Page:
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What restaurants can do to reduce food waste

Solutions could help boost the bottom line, report says

Each year about 63 million tons of food is wasted annually in the U.S., according to the non-profit ReFED in a report released this week.

The restaurant industry alone generates about 11.4 million tons of food waste annually at a cost of about $25 billion per year. 

But for every dollar invested in food-waste reduction, restaurants can realize about $8 in cost savings, the San Francisco-based ReFED said in a new guide for reducing food waste.  


Last year, ReFED released the report “Rethinking Food Waste through Economics and Data: A Roadmap to Reduce Food Waste,” with a comprehensive plan for action.

The research concluded that food waste is a solveable problem, but it needs big picture solutions, including significant funding, support from policy makers, innovation and education to change behavior.

The new guide, however, is based on that report and offers specific action for restaurant operators to do their part. 

Here are some tips gleaned from the guide and report:


Preventing waste in restaurants could save nearly $620 million annually, and tracking food that is thrown away could cut food costs by 2 percent to 6 percent, the guide said.

  • Design menus to reduce the number of ingredients and repurpose food prep trim and overproduction. At Haven’s Kitchen in New York, for example, leftover kitchen trim like lemon peels and kale stems are used for cocktails and a dedicated space in the walk-in was created for bar service.
  •  Offer consumers multiple portion choices and encourage them to order only what they want.
  •  Use smaller plates in self-service and all-you-can-eat service settings. Cornell University research on food psychology found that consumers given larger bowls took 16 percent more cereal than those with smaller bowls. Consumers generally find a 70-percent fill rate to be visually pleasing.
  • Eliminate the use of trays in self-service settings. If guests are required to balance plates, they will be discouraged from returning for refills. The University of Massachusetts Amherst dining hall removed trays from all dining halls in 2009 and reduced post-consumer food waste by 30 percent.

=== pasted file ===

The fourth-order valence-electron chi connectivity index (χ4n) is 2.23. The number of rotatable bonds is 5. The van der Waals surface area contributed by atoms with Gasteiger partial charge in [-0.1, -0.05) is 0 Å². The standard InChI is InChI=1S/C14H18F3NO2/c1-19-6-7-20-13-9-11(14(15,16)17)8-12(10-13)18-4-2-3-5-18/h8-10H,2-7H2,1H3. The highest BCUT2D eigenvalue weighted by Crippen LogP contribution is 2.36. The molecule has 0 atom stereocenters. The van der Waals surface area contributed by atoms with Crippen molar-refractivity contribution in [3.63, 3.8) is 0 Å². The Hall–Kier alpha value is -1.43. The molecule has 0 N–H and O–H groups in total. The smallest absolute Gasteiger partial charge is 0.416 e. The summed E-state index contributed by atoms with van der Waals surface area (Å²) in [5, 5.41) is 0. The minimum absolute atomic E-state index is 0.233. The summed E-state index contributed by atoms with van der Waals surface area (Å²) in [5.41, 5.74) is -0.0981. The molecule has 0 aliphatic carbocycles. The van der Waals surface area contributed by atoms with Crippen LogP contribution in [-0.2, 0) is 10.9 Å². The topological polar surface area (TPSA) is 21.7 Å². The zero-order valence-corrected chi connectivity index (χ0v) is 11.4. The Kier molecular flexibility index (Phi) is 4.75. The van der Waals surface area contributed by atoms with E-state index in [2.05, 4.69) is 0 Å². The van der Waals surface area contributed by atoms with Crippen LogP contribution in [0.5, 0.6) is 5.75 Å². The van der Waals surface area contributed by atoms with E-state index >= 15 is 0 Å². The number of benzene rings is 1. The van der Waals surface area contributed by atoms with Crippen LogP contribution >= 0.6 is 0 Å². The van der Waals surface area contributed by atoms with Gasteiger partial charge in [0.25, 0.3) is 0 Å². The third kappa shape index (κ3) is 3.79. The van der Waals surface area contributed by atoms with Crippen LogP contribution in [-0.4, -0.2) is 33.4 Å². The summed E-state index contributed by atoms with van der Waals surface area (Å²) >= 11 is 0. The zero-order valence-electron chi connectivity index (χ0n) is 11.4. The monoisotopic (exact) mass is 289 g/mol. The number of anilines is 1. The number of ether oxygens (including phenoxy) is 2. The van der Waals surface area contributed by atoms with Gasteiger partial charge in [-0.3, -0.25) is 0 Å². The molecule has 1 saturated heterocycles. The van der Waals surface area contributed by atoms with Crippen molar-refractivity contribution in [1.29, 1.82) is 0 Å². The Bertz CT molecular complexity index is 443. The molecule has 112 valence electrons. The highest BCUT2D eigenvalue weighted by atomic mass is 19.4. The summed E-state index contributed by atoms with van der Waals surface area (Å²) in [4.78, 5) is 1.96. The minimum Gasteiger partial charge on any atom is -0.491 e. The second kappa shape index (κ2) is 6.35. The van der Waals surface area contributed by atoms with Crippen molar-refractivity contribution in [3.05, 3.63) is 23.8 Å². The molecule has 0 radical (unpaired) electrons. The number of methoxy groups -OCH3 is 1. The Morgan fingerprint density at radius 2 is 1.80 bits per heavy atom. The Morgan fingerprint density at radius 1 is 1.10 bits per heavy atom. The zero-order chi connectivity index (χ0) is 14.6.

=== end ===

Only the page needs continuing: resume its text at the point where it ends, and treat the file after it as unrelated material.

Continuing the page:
• Use “imperfect” produce. Bon Appetit Management Company, for example, in 2014 launched the Imperfectly Delicious Produce program to use “ugly food,” or produce that was blemished, misshapen or visually imperfect. The company worked directly with farmers and distributors to source imperfects and worked with chefs to incorporate them into menu offerings. The move helped maximize cost savings and enhanced the brand with customers, the report said.
  • Remember: What’s measured gets managed. Track wasteful practices and use the data collected to make operational changes. While it may require an upfront investment, this step can have a significant bottom-line impact, the report said.

Aramark, for example, uses LeanPath’s tracking and analytic platform in 500 of its largest accounts. Since rolling the software out in 2016, the foodservice contractor has reduced food waste by 44 percent on average across 161 sites, diverting about 479 tons of food from ending up in landfills.

But tracking food waste can be as simple as observing, weighing and recording waste content in bins, counting loads hauled, or using a smart scale linked to a tablet.

  • Make purchase decisions based on historic sales and surplus food data and inventory logs.  Negotiate with suppliers for deals the best suit your operation’s customer volume, and create feedback mechanisms that allow chefs to adjust supply specifications. 



ReFED estimates that food recovery networks in the U.S. receive and distribute about 1.7 million tons of rescued food each year. But the organization said more than three times that amount, or up to 5.8 million more tons, could be recovered. 

Only 10 percent of surplus food is being recovered in the foodservice and restaurant sector, leaving about 1.5 billion meals per year uneaten.

ReFED recommended tax incentives and standardized donation regulations to encourage this practice, along with education about liability laws.

Restaurants, meanwhile, can use donation matching software to connect with recipient organizations for smaller-scale donations. 

Donations under 50 pounds are expensive for food recovery organizations to pick up, and some set a minimum amount for donation. But a growing number of technology solutions can help agencies identify multiple small pickups and more efficient routes, for example. 

Growing matching software platforms include Spoiler Alert, Zero Percent, Copia, Community Plates and Food Cowboy, the report said.


This is the most scalable path to reducing food waste nationally, according to ReFED. About 500 composting facilities across the country accept food scraps.

  • Deliver waste by truck or through existing sink disposal pipes to a municipal water resource recovery facility where it is treated with anaerobic digestion, and biosolids are used for compost.
  • Use an in-vessel composting machine, use a commercial greywater aerobic digester that breaks down food organics so they can be flushed into the sewage system, or send waste to a centralized facility for composting. The Intercontinental Miami, for example, uses an Orca commercial greywater system and has reduced its monthly waste bill by $2,600 per month, the report said.
  • Feed food waste to animals after it is heat treated and dehydrated, and either directly or in dry feed.
  • Recycle cooking oil. There’s a market for used fats, oils and greases that can generate income or result in reduced-fee oil supply arrangements.

Contact Lisa Jennings at [email protected]

Follow her on Twitter: @livetodineout

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